The impact of stress on Women's Health part 1

Stress can have a profound effect on women's health, from sleep and anxiety to digestion and hair-loss


Marianna Kilburn
@MariannaKilburn


06 October 2014

Stress and women's health

One of the most frequent questions I receive via my blog pages concerns the impact of stress on our health. Most of the questions come from women.

Stress is becoming an increasing concern for many people and recent news coverage confirms this. In the last week alone I have read articles indicating:

  • A 24% increase in stress-related sick days since 2009
  • A link established between post traumatic stress and food addiction in women
  • That stress can increase hair loss in women
  • That work related stress can increase the risk of asthma

Not only do men and women tend to deal with stress differently from an emotional perspective but research also suggests that women tend to pay a greater price in the long term on both their physical and mental health.

Whilst I do not wish to cause more stress – stressing about stress – awareness is key to accepting where we are and taking better action.

The nervous system, when faced with a stressor (real or imagined, minor or major), releases hormones to prepare the body to cope and get ready for action. The problem is that this call to action happens all too frequently and often without any let-up.

Without time to rest and recover, ‘tired and wired’ insidiously becomes the new normal! Initially, stress can trigger a surge of energy but this is often at the expense of other bodily processes such as the digestion and immune system.

We then wonder why we struggle with digestive issues, as well as viruses which we just cannot shake, and why our energy levels, sleep patterns, and strange bodily symptoms are constantly fluctuating.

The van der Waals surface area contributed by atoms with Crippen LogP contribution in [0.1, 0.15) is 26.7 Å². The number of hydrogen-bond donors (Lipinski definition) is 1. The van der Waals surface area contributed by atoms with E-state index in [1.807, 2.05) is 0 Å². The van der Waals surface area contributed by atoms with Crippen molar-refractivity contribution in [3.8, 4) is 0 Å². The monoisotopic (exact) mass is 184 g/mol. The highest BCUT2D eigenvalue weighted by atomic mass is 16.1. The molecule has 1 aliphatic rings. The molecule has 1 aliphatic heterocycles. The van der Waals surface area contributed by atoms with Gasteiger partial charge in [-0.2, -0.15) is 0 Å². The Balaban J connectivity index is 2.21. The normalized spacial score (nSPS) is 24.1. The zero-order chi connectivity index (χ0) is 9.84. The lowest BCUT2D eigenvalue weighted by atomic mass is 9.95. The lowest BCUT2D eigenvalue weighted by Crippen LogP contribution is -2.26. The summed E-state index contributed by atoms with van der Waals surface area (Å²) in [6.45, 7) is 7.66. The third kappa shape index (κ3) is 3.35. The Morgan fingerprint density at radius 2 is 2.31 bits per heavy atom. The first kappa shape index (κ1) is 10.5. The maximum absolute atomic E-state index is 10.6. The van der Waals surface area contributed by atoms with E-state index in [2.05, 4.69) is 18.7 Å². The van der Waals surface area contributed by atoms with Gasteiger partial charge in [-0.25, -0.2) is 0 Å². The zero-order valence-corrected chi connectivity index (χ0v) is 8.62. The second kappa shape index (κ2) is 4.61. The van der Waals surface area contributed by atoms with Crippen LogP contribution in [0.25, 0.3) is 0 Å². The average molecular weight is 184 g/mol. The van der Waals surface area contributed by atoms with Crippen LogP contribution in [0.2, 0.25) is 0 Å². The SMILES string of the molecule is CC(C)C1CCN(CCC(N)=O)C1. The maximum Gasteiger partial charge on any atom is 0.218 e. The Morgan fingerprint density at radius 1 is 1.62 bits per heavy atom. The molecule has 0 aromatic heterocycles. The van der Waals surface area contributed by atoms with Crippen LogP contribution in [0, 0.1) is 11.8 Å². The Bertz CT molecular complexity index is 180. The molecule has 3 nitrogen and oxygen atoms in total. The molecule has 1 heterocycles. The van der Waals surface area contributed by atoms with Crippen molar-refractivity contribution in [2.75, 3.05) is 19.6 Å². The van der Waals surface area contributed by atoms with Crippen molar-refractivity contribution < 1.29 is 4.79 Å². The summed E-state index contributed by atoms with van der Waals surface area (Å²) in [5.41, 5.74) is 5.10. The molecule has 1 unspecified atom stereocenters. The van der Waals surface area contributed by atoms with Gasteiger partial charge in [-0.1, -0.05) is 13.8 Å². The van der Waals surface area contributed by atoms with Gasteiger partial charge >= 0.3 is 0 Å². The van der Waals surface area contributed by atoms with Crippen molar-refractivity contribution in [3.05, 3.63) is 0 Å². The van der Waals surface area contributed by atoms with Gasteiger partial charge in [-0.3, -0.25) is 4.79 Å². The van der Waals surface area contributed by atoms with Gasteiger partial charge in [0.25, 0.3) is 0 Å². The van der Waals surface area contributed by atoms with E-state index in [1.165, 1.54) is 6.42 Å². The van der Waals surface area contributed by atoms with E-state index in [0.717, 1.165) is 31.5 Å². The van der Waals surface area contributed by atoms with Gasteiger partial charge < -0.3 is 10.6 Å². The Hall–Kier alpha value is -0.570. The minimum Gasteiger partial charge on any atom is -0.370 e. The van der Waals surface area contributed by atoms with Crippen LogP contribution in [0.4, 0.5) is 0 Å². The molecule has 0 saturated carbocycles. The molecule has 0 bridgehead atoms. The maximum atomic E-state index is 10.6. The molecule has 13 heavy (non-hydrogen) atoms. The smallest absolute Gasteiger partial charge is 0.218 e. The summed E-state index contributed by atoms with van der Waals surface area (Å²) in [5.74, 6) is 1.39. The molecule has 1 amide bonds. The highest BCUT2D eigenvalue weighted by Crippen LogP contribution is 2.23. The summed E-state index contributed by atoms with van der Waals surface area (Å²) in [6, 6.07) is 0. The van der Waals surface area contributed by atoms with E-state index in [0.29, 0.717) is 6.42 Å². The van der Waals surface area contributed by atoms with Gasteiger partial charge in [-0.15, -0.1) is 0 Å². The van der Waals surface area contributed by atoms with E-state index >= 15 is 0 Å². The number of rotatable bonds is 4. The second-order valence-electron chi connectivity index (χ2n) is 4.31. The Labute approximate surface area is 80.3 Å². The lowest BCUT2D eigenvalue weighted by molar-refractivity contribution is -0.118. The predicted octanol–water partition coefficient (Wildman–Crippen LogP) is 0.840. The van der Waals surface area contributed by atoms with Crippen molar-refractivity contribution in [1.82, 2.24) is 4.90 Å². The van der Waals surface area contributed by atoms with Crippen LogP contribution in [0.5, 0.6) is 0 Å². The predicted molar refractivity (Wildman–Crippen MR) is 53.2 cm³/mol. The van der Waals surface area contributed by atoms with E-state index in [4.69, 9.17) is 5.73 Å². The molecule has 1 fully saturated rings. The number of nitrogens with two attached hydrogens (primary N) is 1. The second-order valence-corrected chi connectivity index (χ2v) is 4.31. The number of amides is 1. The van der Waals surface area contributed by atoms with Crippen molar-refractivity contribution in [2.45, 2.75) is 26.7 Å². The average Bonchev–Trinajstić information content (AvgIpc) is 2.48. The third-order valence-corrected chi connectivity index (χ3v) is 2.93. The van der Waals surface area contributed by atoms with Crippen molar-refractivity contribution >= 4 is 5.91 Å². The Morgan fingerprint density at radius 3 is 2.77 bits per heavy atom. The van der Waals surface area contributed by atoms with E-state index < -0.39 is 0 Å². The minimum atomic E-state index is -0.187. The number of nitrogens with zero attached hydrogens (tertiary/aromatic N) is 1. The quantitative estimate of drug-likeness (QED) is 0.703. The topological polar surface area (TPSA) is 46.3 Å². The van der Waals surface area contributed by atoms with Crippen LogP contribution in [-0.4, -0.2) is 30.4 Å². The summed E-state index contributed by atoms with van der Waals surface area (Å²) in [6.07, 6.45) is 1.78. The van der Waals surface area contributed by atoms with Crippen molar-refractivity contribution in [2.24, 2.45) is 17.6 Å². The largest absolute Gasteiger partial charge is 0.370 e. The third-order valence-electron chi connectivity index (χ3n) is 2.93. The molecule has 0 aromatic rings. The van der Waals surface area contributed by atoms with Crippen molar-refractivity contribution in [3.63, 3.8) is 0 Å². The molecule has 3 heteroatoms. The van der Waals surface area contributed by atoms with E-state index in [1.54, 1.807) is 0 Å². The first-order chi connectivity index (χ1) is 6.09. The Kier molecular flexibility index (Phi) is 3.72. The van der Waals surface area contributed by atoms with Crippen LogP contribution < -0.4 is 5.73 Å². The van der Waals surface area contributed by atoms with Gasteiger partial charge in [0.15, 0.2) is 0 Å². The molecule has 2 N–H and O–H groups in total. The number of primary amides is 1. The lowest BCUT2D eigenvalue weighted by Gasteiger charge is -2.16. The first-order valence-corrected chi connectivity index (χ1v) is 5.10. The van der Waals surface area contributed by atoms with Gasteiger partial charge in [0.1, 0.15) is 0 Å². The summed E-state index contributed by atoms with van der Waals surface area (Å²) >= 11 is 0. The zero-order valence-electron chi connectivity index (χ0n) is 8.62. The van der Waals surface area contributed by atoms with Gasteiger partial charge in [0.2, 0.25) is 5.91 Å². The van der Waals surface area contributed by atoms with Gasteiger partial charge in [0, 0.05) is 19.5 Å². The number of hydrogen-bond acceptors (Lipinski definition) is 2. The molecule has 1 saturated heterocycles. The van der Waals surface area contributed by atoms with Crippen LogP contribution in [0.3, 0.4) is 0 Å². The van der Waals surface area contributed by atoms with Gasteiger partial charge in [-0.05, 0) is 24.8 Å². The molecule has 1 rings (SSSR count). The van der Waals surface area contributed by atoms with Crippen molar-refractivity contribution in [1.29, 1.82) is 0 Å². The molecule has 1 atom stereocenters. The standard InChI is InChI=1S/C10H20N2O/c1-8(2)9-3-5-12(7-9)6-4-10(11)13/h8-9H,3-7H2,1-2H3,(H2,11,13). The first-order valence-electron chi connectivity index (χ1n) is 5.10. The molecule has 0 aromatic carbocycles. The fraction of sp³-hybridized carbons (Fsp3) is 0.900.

Obviously the most important step to take is to minimise stress holistically in our lives. My blog pages are intended to cover a wide variety of ways to do this, so please refer to previous articles for tips, inspiration and support.

I welcome your comments, questions, stories and feedback as part of this process. Please be aware that the suggestions below should only be used in conjunction with your preferred stress relieving techniques.

Hair loss and ageing skin

Whilst factors such as low iron levels, overuse of chemicals and heat, and poor dietary choices are all potential contributors to hair loss and poor skin condition, stress cannot be underestimated either.

The nervous system as well as hair, skin and nails are nourished by a variety of nutrients, vitamins and minerals such as B vitamins, zinc, magnesium, vitamin C, good quality proteins and oils from food sources.

A body under stress will consider the hair, skin and nails to be luxury items, using the limited supplies of these important nutrients instead to sustain more essential bodily processes. Whilst stress may not have an immediate impact, it can disrupt the life cycle of the hair, causing changes to strength and growth within a three to six month period.

Suggestion: As well as taking steps to reduce stress, do consider dietary choices. Foods that help nourish the hair, skin and nails include: oily fish, chicken, eggs, legumes, nuts, pumpkin seeds, millet, oats, spinach, broccoli, avocado, green leafy vegetables, blueberries, kiwi fruits, oranges. Check out how to get healthy hair to discover more about how stress impacts the condition of your hair, as well as poor diet and digestion.